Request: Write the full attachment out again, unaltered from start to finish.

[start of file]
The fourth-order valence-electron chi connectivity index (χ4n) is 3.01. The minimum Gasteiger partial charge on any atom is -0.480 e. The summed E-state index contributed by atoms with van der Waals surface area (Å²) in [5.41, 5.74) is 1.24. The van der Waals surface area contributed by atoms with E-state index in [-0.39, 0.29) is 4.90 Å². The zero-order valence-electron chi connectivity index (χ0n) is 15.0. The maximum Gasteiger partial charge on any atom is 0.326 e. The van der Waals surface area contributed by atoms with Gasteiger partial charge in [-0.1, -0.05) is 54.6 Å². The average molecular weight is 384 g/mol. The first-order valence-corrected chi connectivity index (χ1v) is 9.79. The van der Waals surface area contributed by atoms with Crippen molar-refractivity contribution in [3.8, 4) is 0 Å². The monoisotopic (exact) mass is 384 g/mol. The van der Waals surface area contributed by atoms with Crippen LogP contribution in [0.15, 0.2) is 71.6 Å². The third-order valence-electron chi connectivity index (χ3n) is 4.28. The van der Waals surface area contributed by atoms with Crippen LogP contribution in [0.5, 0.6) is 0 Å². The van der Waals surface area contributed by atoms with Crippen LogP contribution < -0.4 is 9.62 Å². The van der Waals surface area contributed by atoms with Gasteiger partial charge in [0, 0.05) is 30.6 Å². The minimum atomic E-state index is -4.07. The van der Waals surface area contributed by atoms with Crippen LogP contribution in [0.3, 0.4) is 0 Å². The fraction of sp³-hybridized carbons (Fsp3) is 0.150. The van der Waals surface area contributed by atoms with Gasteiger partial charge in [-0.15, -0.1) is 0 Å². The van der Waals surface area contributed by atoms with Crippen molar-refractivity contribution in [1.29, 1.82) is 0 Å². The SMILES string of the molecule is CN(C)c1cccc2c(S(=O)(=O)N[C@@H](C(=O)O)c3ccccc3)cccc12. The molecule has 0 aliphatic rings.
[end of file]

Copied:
The fourth-order valence-electron chi connectivity index (χ4n) is 3.01. The minimum Gasteiger partial charge on any atom is -0.480 e. The summed E-state index contributed by atoms with van der Waals surface area (Å²) in [5.41, 5.74) is 1.24. The van der Waals surface area contributed by atoms with E-state index in [-0.39, 0.29) is 4.90 Å². The zero-order valence-electron chi connectivity index (χ0n) is 15.0. The maximum Gasteiger partial charge on any atom is 0.326 e. The van der Waals surface area contributed by atoms with Gasteiger partial charge in [-0.1, -0.05) is 54.6 Å². The average molecular weight is 384 g/mol. The first-order valence-corrected chi connectivity index (χ1v) is 9.79. The van der Waals surface area contributed by atoms with Crippen molar-refractivity contribution in [3.8, 4) is 0 Å². The monoisotopic (exact) mass is 384 g/mol. The van der Waals surface area contributed by atoms with Crippen LogP contribution in [0.15, 0.2) is 71.6 Å². The third-order valence-electron chi connectivity index (χ3n) is 4.28. The van der Waals surface area contributed by atoms with Crippen LogP contribution in [0.5, 0.6) is 0 Å². The van der Waals surface area contributed by atoms with Crippen LogP contribution < -0.4 is 9.62 Å². The van der Waals surface area contributed by atoms with Gasteiger partial charge in [0, 0.05) is 30.6 Å². The minimum atomic E-state index is -4.07. The van der Waals surface area contributed by atoms with Crippen LogP contribution in [0.3, 0.4) is 0 Å². The fraction of sp³-hybridized carbons (Fsp3) is 0.150. The van der Waals surface area contributed by atoms with Gasteiger partial charge in [-0.15, -0.1) is 0 Å². The van der Waals surface area contributed by atoms with Crippen molar-refractivity contribution in [1.29, 1.82) is 0 Å². The SMILES string of the molecule is CN(C)c1cccc2c(S(=O)(=O)N[C@@H](C(=O)O)c3ccccc3)cccc12. The molecule has 0 aliphatic rings.